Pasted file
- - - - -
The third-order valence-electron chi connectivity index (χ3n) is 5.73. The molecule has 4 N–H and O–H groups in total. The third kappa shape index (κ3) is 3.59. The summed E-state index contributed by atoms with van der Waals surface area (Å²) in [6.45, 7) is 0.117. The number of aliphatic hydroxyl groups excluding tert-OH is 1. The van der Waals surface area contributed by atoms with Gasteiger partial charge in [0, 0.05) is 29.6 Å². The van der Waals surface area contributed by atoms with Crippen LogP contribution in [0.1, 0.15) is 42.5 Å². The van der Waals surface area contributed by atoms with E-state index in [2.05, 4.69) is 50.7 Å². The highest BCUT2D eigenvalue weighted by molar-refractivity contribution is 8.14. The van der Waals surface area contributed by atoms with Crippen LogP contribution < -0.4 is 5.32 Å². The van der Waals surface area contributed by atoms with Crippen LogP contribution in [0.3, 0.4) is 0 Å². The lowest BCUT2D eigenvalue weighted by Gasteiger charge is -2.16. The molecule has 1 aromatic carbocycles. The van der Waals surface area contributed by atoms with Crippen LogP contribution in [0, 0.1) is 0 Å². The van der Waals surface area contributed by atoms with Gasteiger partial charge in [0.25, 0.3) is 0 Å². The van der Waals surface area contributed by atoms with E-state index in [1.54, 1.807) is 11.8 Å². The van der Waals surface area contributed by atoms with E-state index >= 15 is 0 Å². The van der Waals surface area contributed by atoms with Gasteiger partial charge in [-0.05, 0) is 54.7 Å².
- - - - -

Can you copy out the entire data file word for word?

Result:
The third-order valence-electron chi connectivity index (χ3n) is 5.73. The molecule has 4 N–H and O–H groups in total. The third kappa shape index (κ3) is 3.59. The summed E-state index contributed by atoms with van der Waals surface area (Å²) in [6.45, 7) is 0.117. The number of aliphatic hydroxyl groups excluding tert-OH is 1. The van der Waals surface area contributed by atoms with Gasteiger partial charge in [0, 0.05) is 29.6 Å². The van der Waals surface area contributed by atoms with Crippen LogP contribution in [0.1, 0.15) is 42.5 Å². The van der Waals surface area contributed by atoms with E-state index in [2.05, 4.69) is 50.7 Å². The highest BCUT2D eigenvalue weighted by molar-refractivity contribution is 8.14. The van der Waals surface area contributed by atoms with Crippen LogP contribution < -0.4 is 5.32 Å². The van der Waals surface area contributed by atoms with Crippen LogP contribution in [0.3, 0.4) is 0 Å². The lowest BCUT2D eigenvalue weighted by Gasteiger charge is -2.16. The molecule has 1 aromatic carbocycles. The van der Waals surface area contributed by atoms with Crippen LogP contribution in [0, 0.1) is 0 Å². The van der Waals surface area contributed by atoms with Gasteiger partial charge in [0.25, 0.3) is 0 Å². The van der Waals surface area contributed by atoms with E-state index in [1.54, 1.807) is 11.8 Å². The van der Waals surface area contributed by atoms with E-state index >= 15 is 0 Å². The van der Waals surface area contributed by atoms with Gasteiger partial charge in [-0.05, 0) is 54.7 Å².